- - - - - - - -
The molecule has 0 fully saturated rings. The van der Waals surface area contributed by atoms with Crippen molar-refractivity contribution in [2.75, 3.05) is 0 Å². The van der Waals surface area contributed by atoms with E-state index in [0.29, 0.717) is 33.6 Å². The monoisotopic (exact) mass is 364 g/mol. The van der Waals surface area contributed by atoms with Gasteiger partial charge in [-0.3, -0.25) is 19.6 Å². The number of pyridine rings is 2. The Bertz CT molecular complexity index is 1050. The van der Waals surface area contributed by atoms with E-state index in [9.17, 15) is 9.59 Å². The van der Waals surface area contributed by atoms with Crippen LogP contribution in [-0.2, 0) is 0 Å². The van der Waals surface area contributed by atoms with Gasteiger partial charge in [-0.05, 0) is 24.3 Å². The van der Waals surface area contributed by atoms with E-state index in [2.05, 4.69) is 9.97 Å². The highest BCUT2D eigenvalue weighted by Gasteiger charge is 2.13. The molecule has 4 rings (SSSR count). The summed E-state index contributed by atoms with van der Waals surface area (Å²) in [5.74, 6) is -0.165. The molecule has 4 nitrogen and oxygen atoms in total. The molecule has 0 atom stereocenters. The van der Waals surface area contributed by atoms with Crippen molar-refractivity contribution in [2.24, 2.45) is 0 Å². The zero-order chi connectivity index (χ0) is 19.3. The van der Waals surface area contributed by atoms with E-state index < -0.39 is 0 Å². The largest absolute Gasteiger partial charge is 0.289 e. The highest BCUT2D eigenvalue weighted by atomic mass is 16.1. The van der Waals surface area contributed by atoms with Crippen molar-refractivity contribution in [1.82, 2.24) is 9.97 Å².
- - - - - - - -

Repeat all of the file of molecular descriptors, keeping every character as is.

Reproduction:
The molecule has 0 fully saturated rings. The van der Waals surface area contributed by atoms with Crippen molar-refractivity contribution in [2.75, 3.05) is 0 Å². The van der Waals surface area contributed by atoms with E-state index in [0.29, 0.717) is 33.6 Å². The monoisotopic (exact) mass is 364 g/mol. The van der Waals surface area contributed by atoms with Gasteiger partial charge in [-0.3, -0.25) is 19.6 Å². The number of pyridine rings is 2. The Bertz CT molecular complexity index is 1050. The van der Waals surface area contributed by atoms with E-state index in [9.17, 15) is 9.59 Å². The van der Waals surface area contributed by atoms with Crippen LogP contribution in [-0.2, 0) is 0 Å². The van der Waals surface area contributed by atoms with Gasteiger partial charge in [-0.05, 0) is 24.3 Å². The van der Waals surface area contributed by atoms with E-state index in [2.05, 4.69) is 9.97 Å². The highest BCUT2D eigenvalue weighted by Gasteiger charge is 2.13. The molecule has 4 rings (SSSR count). The summed E-state index contributed by atoms with van der Waals surface area (Å²) in [5.74, 6) is -0.165. The molecule has 4 nitrogen and oxygen atoms in total. The molecule has 0 atom stereocenters. The van der Waals surface area contributed by atoms with Crippen molar-refractivity contribution in [2.24, 2.45) is 0 Å². The zero-order chi connectivity index (χ0) is 19.3. The van der Waals surface area contributed by atoms with E-state index < -0.39 is 0 Å². The largest absolute Gasteiger partial charge is 0.289 e. The highest BCUT2D eigenvalue weighted by atomic mass is 16.1. The van der Waals surface area contributed by atoms with Crippen molar-refractivity contribution in [1.82, 2.24) is 9.97 Å².